Lawyers share a professional legal culture that strongly emphasizes using law and its rights and remedies as the framework for resolving disputes through Adjudication. Many corporate commercial managers discussing mediation noted that his company’s main problem is lawyers, explaining that “advocates don’t think the way other people think.” Lawyers prefer adjudicating to resolve commercial disputes. Advocating or defending legal positions before courts or administrative bodies as their most important role.
Civil lawyers view themselves primarily as advocates in adjudication. Historically, this strong attachment to defining their role as adjudicatory advocacy has constrained expanding their activities as counsellors and allowed competitive, legal-related occupations to perform much of this activity. All these emotional-brain and neural short-cut biases, combined with powerful legal cultural influences explain why lawyers resist mediating commercial disputes.
Overcoming mediation resistance begins with identifying that mediating exists as an optional method for resolving commercial disputes. Because of long-standing traditions to view adjudication as simply what is done when participants cannot negotiate commercial disputes successfully, this initial step of consciously making a decision about mediating often disappears.
Lawyers, executives and managers assume that they have no other choice than to adjudicate. Failing to appreciate fully the ways mediating differs from and is superior to unaided face-to-face negotiation; they assume that disputes cannot resolve consensually because they have already tried to negotiate them without success. They also often fail to grasp how mediating creates opportunities to achieve many different goals and provides process and procedural tools not offered by adjudication. We all tend to sell to our strengths and adjudicating allows lawyers to market their primary product lines of knowledge of legal rules, rights, remedies and defenses and abilities to apply this expertise persuading external decision-makers. Adjudication emphasizes issue-oriented dispute resolution which focuses on legal rule connections and applications.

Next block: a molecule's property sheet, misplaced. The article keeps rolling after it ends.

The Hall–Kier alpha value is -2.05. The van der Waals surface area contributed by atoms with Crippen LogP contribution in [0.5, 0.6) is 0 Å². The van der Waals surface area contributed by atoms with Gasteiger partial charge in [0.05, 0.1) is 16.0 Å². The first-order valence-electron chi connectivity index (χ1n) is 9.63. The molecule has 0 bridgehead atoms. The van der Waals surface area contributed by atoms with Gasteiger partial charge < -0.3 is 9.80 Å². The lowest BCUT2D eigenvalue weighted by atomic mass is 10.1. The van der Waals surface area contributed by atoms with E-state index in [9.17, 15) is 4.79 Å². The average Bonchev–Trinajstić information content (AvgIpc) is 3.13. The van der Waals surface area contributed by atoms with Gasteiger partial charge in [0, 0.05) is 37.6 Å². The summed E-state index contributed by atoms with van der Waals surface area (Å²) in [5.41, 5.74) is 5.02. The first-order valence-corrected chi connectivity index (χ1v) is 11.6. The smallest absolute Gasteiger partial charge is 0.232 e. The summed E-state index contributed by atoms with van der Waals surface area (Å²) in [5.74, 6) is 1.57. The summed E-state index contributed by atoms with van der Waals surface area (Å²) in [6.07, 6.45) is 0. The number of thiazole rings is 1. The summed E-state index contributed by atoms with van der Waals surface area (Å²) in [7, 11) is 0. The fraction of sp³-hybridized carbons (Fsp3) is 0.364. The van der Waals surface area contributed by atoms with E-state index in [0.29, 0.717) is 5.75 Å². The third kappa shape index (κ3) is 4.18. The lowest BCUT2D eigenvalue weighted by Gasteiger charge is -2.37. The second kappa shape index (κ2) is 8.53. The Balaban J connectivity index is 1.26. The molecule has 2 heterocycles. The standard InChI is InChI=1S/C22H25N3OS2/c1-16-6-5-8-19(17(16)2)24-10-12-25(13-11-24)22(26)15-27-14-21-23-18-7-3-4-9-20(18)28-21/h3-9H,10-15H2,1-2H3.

Lawyers, like all humans, feel most comfortable doing what they know best and resist performing actions that present more challenge and produce less comfort. Change is never easy and it often generates fears of making mistakes and receiving negative judgments. Lawyers reject mediation because it changes resolution process dynamics and gives them less control, centrality, leadership, and opportunity to display legal knowledge-based advocacy.
Lawyers avoid mediation because it puts them outside their comfort zone by requiring actions that acknowledge and respond to the complicated, interactive emotional dynamics that arise during dispute resolution. Lawyers enjoy feeling in control and central to the action. As compared to clients, adjudicating lets lawyers exercise control, play dominant roles, and remain central to the endeavor until external decision-makers act. Lawyers usually prefer leading to following, and adjudicating requires them to lead as they plead claims and defenses, assemble evidence, and present arguments.
Mediation reduces lawyer control by substituting a less formal consensual process where clients attend and have opportunities to participate substantially, for more rule-bound adjudication approaches where clients often are not present, do not participate unless testifying, and transfer decision-making to judges, arbitrators, or juries. Mediating anticipates larger roles for clients than they play in adjudicating. Mediating typically requires clients to attend, and provides several opportunities for them to talk and listen in joint sessions when all disputants meet together, and in confidential meetings conducted outside the presence of all or some other participants.